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Hallie Dolin, Ph.D student, Laboratory work points to progress against sepsis | Special to The Blade

| SPECIAL TO THE BLADE
PUBLISHED ON Aug. 6, 2018

What do smallpox, the 1918 flu, and that infected cat scratch on your hand all have in common?

Your first thought is that all of them probably hurt, which is true. But the answer I’m looking for is that they’re all the result of inflammation in your body. While you might think of inflammation as a bad thing, it’s a normal process that is needed to fight off disease. The danger comes when normal inflammation spirals out of control.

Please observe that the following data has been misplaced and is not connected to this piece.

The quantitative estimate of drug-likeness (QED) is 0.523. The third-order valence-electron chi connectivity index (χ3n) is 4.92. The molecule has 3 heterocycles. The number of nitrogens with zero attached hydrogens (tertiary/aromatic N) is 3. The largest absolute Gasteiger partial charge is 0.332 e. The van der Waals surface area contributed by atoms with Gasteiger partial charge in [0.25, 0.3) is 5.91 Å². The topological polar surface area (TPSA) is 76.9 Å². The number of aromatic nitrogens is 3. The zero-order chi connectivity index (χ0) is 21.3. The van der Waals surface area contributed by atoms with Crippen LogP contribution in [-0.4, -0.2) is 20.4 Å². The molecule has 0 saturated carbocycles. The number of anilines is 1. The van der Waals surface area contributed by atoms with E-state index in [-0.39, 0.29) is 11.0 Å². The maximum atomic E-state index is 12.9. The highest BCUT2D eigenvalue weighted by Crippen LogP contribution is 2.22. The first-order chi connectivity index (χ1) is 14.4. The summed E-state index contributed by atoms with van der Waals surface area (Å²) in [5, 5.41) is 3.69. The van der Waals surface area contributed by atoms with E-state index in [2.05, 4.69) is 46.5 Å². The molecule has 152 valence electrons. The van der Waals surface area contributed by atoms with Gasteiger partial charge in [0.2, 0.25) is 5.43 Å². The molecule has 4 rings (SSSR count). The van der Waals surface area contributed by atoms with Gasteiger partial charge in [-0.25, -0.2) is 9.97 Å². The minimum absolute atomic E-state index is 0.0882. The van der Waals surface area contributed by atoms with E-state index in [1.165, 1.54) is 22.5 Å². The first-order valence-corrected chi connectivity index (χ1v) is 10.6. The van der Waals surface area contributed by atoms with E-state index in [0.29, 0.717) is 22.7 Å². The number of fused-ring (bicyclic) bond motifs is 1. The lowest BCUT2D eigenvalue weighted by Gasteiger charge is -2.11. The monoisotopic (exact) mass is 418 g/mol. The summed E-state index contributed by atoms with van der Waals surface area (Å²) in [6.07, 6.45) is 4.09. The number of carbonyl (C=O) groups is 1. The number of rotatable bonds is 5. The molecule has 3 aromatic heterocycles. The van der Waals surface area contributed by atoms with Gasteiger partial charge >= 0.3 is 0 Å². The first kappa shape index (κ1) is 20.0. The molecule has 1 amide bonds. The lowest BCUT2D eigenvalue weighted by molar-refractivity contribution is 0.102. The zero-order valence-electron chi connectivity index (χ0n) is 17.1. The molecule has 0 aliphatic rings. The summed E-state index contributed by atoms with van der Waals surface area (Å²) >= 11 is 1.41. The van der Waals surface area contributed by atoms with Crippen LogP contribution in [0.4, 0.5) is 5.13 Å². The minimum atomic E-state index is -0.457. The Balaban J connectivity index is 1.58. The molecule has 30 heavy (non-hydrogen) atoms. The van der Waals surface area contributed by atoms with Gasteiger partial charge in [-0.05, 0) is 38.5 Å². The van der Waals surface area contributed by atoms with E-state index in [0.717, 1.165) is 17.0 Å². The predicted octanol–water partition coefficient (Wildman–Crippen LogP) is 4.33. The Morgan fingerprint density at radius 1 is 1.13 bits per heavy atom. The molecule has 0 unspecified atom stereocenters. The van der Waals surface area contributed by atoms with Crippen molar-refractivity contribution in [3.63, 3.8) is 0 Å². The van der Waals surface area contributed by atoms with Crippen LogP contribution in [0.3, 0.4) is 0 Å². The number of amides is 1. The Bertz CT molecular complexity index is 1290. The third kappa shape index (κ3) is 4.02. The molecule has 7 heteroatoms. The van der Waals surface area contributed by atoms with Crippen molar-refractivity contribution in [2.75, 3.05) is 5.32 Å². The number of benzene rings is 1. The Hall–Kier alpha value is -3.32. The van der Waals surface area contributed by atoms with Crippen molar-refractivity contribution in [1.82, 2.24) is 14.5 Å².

Hallie Dolin
UNIVERSITY OF TOLEDO

Nearly 2,000 years ago, the doctor Celsus identified the four primary signs of inflammation as redness, swelling, heat, and pain. Those signs come from the release of molecules that rev up the body’s response to what it recognizes as foreign. You’ve most likely heard of sepsis, but probably are not aware of how it works.

Sepsis is usually caused by bacteria, which are tiny organisms that can only be seen through a microscope. Imagine you are a cell of E. coli, which is a very common infectious bacterium (the single form of ‘bacteria’). You’ve been left on a sharp surface, and so when someone accidentally cuts themselves deep enough to bleed, you and your fellow bacteria dive right in to feed and multiply. What you don’t know is that this person’s body knows you and your fellow bacteria are there, and it’s already sent an army after you.